Today, I honor periods of pain in my life the same way I treated them when I was younger: I give them a voice in my art, in my photographs. Why should I silence my pain and pretend it does not exist? Instead, I echo William Faulkner’s sentiments when he writes: “Given the choice between the experience of pain and nothing, I would choose pain.” At least when we hurt we know we are alive! Or as the poet Lord Byron says: “The great art of life is sensation, to feel that we exist, even in pain.” Since pain is indeed such an unmistakably unavoidable sensation in life, why not extract value from it? As I experience it, pain holds a beautiful value when married to artistic expression. In fact, pain has been the fuel throughout history for many of the world’s greatest works of art! May we turn our pain into artwork, and have them shape us, and others, in ways we never imagined possible.

May we each communicate our own hurts in constructive, inspiring ways.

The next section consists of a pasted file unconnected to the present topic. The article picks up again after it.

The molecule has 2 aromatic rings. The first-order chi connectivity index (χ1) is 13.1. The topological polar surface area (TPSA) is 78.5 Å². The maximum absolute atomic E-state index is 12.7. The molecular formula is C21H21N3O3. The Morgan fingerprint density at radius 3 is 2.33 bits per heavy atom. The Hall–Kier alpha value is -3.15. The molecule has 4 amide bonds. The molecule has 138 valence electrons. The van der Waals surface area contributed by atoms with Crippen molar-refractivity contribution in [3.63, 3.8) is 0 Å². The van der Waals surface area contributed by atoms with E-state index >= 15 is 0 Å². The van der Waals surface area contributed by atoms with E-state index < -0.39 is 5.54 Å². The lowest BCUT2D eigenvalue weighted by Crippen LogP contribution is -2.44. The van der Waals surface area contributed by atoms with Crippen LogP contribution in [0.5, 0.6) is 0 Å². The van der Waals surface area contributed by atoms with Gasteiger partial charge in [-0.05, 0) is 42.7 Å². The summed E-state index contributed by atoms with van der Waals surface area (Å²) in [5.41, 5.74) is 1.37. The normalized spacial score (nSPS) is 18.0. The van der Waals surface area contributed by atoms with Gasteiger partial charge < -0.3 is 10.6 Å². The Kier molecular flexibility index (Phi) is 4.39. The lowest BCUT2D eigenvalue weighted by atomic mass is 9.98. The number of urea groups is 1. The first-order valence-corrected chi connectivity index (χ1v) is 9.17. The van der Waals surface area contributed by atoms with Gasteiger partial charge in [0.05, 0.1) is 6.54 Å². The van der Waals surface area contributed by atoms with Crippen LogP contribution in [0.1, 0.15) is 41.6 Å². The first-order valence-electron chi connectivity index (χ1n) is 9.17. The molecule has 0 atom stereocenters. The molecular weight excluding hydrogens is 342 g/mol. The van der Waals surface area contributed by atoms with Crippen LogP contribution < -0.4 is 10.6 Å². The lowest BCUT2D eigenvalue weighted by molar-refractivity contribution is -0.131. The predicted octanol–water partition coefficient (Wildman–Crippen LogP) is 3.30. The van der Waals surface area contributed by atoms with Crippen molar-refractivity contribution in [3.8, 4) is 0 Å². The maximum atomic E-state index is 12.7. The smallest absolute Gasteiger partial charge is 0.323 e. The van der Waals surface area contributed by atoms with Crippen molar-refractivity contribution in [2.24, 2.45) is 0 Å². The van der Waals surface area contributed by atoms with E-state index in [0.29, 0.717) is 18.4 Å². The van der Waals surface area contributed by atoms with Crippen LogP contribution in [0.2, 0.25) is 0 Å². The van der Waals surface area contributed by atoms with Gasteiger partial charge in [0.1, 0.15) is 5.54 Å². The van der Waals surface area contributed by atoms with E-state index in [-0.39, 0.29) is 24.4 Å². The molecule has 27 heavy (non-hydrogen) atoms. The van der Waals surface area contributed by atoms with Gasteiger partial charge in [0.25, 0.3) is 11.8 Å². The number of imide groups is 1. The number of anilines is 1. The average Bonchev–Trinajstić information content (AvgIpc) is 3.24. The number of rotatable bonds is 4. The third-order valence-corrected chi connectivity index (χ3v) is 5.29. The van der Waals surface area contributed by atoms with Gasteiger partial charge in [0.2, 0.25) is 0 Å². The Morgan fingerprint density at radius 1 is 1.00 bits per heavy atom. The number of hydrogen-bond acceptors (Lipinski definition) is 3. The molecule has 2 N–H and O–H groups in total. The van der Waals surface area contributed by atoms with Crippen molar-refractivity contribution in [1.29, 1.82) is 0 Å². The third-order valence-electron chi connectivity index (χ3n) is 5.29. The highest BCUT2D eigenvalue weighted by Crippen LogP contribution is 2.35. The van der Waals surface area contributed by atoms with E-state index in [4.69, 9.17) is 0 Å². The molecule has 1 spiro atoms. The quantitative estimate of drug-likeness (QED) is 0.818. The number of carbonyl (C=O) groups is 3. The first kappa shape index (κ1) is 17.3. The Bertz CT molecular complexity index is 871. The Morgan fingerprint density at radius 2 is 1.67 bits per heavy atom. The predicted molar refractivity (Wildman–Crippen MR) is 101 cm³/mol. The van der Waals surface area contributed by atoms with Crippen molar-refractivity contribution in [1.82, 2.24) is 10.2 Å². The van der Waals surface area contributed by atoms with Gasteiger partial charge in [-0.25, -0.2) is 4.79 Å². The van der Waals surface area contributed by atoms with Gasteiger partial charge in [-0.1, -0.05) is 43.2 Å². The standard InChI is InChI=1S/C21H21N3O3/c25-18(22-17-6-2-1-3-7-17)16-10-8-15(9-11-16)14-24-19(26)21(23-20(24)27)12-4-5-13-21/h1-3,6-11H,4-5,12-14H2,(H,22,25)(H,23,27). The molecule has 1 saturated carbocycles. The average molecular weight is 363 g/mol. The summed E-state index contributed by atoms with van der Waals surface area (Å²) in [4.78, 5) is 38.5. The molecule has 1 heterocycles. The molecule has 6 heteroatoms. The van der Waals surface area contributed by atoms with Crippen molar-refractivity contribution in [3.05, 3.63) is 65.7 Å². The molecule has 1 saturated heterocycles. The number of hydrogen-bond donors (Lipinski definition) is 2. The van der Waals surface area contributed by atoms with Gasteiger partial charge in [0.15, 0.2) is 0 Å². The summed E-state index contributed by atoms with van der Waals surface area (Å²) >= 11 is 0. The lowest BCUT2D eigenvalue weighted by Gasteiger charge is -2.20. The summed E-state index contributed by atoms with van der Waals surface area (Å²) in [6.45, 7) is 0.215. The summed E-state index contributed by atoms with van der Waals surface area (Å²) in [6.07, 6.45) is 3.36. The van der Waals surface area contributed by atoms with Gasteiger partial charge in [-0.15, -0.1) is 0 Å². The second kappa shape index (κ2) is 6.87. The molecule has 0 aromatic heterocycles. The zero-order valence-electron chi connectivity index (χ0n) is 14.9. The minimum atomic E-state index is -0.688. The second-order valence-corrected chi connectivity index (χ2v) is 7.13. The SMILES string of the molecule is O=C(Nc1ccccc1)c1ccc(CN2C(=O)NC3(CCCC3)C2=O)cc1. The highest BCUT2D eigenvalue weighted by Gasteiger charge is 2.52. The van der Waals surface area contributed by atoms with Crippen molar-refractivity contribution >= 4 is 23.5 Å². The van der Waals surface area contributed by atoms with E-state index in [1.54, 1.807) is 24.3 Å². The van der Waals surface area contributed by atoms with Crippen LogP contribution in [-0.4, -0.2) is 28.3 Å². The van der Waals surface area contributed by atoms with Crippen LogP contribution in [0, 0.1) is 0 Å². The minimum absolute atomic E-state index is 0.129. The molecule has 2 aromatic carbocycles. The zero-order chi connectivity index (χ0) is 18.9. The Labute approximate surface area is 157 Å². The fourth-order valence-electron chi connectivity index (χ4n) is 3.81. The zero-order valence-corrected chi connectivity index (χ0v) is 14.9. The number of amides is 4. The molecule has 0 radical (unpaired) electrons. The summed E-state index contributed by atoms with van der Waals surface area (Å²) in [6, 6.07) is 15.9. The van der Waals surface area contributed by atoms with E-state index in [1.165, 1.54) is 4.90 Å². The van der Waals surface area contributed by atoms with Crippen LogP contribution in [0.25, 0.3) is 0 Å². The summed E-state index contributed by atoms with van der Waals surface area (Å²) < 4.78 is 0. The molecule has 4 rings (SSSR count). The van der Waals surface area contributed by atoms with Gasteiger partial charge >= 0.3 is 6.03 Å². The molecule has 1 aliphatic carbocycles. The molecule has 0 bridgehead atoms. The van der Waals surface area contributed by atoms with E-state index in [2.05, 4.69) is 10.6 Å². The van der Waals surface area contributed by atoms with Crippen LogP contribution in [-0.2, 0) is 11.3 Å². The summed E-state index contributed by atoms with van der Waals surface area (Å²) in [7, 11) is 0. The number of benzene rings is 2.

Sunday, June 13, 2010

Can I call myself an artist?

I am by no means a professional photographer, or artist. I have never been commissioned to create anything artistic for anyone. I have never had my work exhibited or published. I have never sold any art for profit, despite having a few of my photographs up for sale on the Internet. I have never received formal training in photography, or art, except a few painting classes I took in high school. I am an unknown, and yet, I define myself as an artist. Why?

I identify myself as an artist because it has been the one most consistent way in which I have related to myself most throughout my life. It was the one identity I felt I could depend on. Before thinking of myself as a sister, or a daughter, or a female, or a student, or as belonging to a particular nation, or ethnic pool, or economic group, or religion, or occupation; before any of these I have always considered myself an artist, first and foremost. It seemed to be synonymous with my nature.